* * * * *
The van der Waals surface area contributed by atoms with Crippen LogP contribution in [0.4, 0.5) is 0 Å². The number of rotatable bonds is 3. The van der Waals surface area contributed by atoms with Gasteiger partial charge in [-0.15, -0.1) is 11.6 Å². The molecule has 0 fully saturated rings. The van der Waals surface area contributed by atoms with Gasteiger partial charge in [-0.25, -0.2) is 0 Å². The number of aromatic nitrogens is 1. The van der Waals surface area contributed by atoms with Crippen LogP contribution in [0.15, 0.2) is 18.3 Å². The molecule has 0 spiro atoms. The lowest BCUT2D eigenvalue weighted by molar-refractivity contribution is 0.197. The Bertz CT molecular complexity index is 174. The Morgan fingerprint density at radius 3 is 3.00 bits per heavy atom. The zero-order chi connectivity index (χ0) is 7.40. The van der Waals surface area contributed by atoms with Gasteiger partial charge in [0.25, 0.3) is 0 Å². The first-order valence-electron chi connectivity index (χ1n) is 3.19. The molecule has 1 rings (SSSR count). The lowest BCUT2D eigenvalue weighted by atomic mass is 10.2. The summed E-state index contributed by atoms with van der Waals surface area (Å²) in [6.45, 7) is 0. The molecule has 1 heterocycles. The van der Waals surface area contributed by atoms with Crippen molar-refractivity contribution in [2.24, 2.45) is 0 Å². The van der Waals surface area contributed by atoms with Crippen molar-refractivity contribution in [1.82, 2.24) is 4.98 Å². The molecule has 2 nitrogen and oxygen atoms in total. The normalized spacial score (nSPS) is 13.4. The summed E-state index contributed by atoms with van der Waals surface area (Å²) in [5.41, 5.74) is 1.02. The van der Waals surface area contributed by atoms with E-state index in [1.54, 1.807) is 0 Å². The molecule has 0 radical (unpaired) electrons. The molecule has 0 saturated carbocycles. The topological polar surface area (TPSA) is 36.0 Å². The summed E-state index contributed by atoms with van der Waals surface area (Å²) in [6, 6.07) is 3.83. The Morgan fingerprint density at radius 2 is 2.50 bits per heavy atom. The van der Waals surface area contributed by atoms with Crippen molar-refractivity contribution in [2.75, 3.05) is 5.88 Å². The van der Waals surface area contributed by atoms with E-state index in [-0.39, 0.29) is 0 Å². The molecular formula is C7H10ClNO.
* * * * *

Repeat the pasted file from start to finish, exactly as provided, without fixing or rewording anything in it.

The van der Waals surface area contributed by atoms with Crippen LogP contribution in [0.4, 0.5) is 0 Å². The number of rotatable bonds is 3. The van der Waals surface area contributed by atoms with Gasteiger partial charge in [-0.15, -0.1) is 11.6 Å². The molecule has 0 fully saturated rings. The van der Waals surface area contributed by atoms with Gasteiger partial charge in [-0.25, -0.2) is 0 Å². The number of aromatic nitrogens is 1. The van der Waals surface area contributed by atoms with Crippen LogP contribution in [0.15, 0.2) is 18.3 Å². The molecule has 0 spiro atoms. The lowest BCUT2D eigenvalue weighted by molar-refractivity contribution is 0.197. The Bertz CT molecular complexity index is 174. The Morgan fingerprint density at radius 3 is 3.00 bits per heavy atom. The zero-order chi connectivity index (χ0) is 7.40. The van der Waals surface area contributed by atoms with Gasteiger partial charge in [0.25, 0.3) is 0 Å². The first-order valence-electron chi connectivity index (χ1n) is 3.19. The molecule has 1 rings (SSSR count). The lowest BCUT2D eigenvalue weighted by atomic mass is 10.2. The summed E-state index contributed by atoms with van der Waals surface area (Å²) in [6.45, 7) is 0. The molecule has 1 heterocycles. The van der Waals surface area contributed by atoms with Crippen molar-refractivity contribution in [2.24, 2.45) is 0 Å². The van der Waals surface area contributed by atoms with Crippen molar-refractivity contribution in [1.82, 2.24) is 4.98 Å². The molecule has 2 nitrogen and oxygen atoms in total. The normalized spacial score (nSPS) is 13.4. The summed E-state index contributed by atoms with van der Waals surface area (Å²) in [5.41, 5.74) is 1.02. The van der Waals surface area contributed by atoms with E-state index in [1.54, 1.807) is 0 Å². The molecule has 0 radical (unpaired) electrons. The molecule has 0 saturated carbocycles. The topological polar surface area (TPSA) is 36.0 Å². The summed E-state index contributed by atoms with van der Waals surface area (Å²) in [6, 6.07) is 3.83. The Morgan fingerprint density at radius 2 is 2.50 bits per heavy atom. The van der Waals surface area contributed by atoms with Crippen molar-refractivity contribution in [2.75, 3.05) is 5.88 Å². The van der Waals surface area contributed by atoms with E-state index in [-0.39, 0.29) is 0 Å². The molecular formula is C7H10ClNO.